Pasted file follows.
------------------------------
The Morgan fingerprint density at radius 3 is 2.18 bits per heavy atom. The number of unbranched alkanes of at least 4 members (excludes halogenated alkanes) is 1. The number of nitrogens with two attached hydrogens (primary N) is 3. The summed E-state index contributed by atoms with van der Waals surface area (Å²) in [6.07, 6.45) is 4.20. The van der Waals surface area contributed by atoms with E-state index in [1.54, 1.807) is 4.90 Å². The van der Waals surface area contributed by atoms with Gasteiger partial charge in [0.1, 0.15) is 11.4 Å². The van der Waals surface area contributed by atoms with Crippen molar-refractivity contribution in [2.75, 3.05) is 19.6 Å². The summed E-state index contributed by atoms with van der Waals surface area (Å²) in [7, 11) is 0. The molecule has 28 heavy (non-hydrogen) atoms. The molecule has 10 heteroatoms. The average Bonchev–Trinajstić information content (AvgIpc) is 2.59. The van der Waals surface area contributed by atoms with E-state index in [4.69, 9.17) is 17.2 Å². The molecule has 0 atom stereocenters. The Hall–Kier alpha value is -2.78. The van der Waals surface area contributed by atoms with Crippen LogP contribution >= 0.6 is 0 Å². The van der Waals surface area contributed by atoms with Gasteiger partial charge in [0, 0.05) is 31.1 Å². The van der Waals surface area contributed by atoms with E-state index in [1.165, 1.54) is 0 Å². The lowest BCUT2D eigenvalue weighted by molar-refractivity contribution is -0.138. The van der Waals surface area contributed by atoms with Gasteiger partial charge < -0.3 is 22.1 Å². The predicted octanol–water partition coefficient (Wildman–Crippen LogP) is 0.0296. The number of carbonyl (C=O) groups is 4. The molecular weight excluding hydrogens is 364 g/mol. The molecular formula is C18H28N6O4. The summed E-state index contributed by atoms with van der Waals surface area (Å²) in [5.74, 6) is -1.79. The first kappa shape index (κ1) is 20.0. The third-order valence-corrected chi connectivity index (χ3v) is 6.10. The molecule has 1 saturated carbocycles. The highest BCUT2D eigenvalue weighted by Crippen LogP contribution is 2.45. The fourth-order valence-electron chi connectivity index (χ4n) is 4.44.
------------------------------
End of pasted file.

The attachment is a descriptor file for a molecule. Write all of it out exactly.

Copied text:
The Morgan fingerprint density at radius 3 is 2.18 bits per heavy atom. The number of unbranched alkanes of at least 4 members (excludes halogenated alkanes) is 1. The number of nitrogens with two attached hydrogens (primary N) is 3. The summed E-state index contributed by atoms with van der Waals surface area (Å²) in [6.07, 6.45) is 4.20. The van der Waals surface area contributed by atoms with E-state index in [1.54, 1.807) is 4.90 Å². The van der Waals surface area contributed by atoms with Gasteiger partial charge in [0.1, 0.15) is 11.4 Å². The van der Waals surface area contributed by atoms with Crippen molar-refractivity contribution in [2.75, 3.05) is 19.6 Å². The summed E-state index contributed by atoms with van der Waals surface area (Å²) in [7, 11) is 0. The molecule has 28 heavy (non-hydrogen) atoms. The molecule has 10 heteroatoms. The average Bonchev–Trinajstić information content (AvgIpc) is 2.59. The van der Waals surface area contributed by atoms with E-state index in [4.69, 9.17) is 17.2 Å². The molecule has 0 atom stereocenters. The Hall–Kier alpha value is -2.78. The van der Waals surface area contributed by atoms with Crippen LogP contribution >= 0.6 is 0 Å². The van der Waals surface area contributed by atoms with Gasteiger partial charge in [0, 0.05) is 31.1 Å². The van der Waals surface area contributed by atoms with E-state index in [1.165, 1.54) is 0 Å². The lowest BCUT2D eigenvalue weighted by molar-refractivity contribution is -0.138. The van der Waals surface area contributed by atoms with Gasteiger partial charge < -0.3 is 22.1 Å². The predicted octanol–water partition coefficient (Wildman–Crippen LogP) is 0.0296. The number of carbonyl (C=O) groups is 4. The molecular weight excluding hydrogens is 364 g/mol. The molecular formula is C18H28N6O4. The summed E-state index contributed by atoms with van der Waals surface area (Å²) in [5.74, 6) is -1.79. The first kappa shape index (κ1) is 20.0. The third-order valence-corrected chi connectivity index (χ3v) is 6.10. The molecule has 1 saturated carbocycles. The highest BCUT2D eigenvalue weighted by Crippen LogP contribution is 2.45. The fourth-order valence-electron chi connectivity index (χ4n) is 4.44.